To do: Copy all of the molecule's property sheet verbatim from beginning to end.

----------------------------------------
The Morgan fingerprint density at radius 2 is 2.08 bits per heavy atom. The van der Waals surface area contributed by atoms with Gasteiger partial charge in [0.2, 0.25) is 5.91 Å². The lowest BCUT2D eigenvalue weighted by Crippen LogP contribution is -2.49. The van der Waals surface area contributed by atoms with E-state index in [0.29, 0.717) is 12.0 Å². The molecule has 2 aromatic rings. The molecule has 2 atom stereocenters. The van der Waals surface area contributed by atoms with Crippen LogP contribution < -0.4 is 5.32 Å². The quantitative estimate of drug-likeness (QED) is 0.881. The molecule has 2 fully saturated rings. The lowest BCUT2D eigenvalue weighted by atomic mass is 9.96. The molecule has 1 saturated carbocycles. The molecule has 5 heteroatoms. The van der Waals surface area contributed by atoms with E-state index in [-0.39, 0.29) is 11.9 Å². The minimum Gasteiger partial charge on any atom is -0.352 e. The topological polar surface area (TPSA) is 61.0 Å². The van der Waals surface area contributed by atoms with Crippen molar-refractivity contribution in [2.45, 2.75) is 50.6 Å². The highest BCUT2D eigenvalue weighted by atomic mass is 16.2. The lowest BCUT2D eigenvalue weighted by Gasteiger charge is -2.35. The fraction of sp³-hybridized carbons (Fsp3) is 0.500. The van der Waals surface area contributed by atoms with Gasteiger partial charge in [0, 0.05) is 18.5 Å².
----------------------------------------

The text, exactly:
The Morgan fingerprint density at radius 2 is 2.08 bits per heavy atom. The van der Waals surface area contributed by atoms with Gasteiger partial charge in [0.2, 0.25) is 5.91 Å². The lowest BCUT2D eigenvalue weighted by Crippen LogP contribution is -2.49. The van der Waals surface area contributed by atoms with E-state index in [0.29, 0.717) is 12.0 Å². The molecule has 2 aromatic rings. The molecule has 2 atom stereocenters. The van der Waals surface area contributed by atoms with Crippen LogP contribution < -0.4 is 5.32 Å². The quantitative estimate of drug-likeness (QED) is 0.881. The molecule has 2 fully saturated rings. The lowest BCUT2D eigenvalue weighted by atomic mass is 9.96. The molecule has 1 saturated carbocycles. The molecule has 5 heteroatoms. The van der Waals surface area contributed by atoms with E-state index in [-0.39, 0.29) is 11.9 Å². The minimum Gasteiger partial charge on any atom is -0.352 e. The topological polar surface area (TPSA) is 61.0 Å². The van der Waals surface area contributed by atoms with Crippen molar-refractivity contribution in [2.45, 2.75) is 50.6 Å². The highest BCUT2D eigenvalue weighted by atomic mass is 16.2. The lowest BCUT2D eigenvalue weighted by Gasteiger charge is -2.35. The fraction of sp³-hybridized carbons (Fsp3) is 0.500. The van der Waals surface area contributed by atoms with Gasteiger partial charge in [0, 0.05) is 18.5 Å².